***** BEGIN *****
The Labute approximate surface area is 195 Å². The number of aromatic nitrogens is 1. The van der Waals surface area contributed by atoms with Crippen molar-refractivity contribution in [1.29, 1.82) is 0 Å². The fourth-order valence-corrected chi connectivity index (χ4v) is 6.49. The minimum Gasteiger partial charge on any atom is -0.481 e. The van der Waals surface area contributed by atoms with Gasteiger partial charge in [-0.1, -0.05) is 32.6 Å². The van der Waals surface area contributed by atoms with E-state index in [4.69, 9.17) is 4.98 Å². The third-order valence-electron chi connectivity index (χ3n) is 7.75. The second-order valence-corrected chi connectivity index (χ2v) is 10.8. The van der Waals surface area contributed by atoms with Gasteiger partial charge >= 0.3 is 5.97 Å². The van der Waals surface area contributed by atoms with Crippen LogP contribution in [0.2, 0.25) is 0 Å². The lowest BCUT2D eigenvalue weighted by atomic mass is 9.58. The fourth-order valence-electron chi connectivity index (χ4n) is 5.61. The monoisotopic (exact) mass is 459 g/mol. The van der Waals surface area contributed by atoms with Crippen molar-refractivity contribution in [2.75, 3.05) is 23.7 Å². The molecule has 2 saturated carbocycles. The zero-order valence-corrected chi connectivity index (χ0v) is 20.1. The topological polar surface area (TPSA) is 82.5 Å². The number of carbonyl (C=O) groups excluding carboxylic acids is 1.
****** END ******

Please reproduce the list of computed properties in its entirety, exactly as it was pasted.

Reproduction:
The Labute approximate surface area is 195 Å². The number of aromatic nitrogens is 1. The van der Waals surface area contributed by atoms with Crippen molar-refractivity contribution in [1.29, 1.82) is 0 Å². The fourth-order valence-corrected chi connectivity index (χ4v) is 6.49. The minimum Gasteiger partial charge on any atom is -0.481 e. The van der Waals surface area contributed by atoms with Gasteiger partial charge in [-0.1, -0.05) is 32.6 Å². The van der Waals surface area contributed by atoms with E-state index in [4.69, 9.17) is 4.98 Å². The third-order valence-electron chi connectivity index (χ3n) is 7.75. The second-order valence-corrected chi connectivity index (χ2v) is 10.8. The van der Waals surface area contributed by atoms with Gasteiger partial charge >= 0.3 is 5.97 Å². The van der Waals surface area contributed by atoms with Crippen LogP contribution in [0.2, 0.25) is 0 Å². The lowest BCUT2D eigenvalue weighted by atomic mass is 9.58. The fourth-order valence-electron chi connectivity index (χ4n) is 5.61. The monoisotopic (exact) mass is 459 g/mol. The van der Waals surface area contributed by atoms with Crippen molar-refractivity contribution in [2.75, 3.05) is 23.7 Å². The molecule has 2 saturated carbocycles. The zero-order valence-corrected chi connectivity index (χ0v) is 20.1. The topological polar surface area (TPSA) is 82.5 Å². The number of carbonyl (C=O) groups excluding carboxylic acids is 1.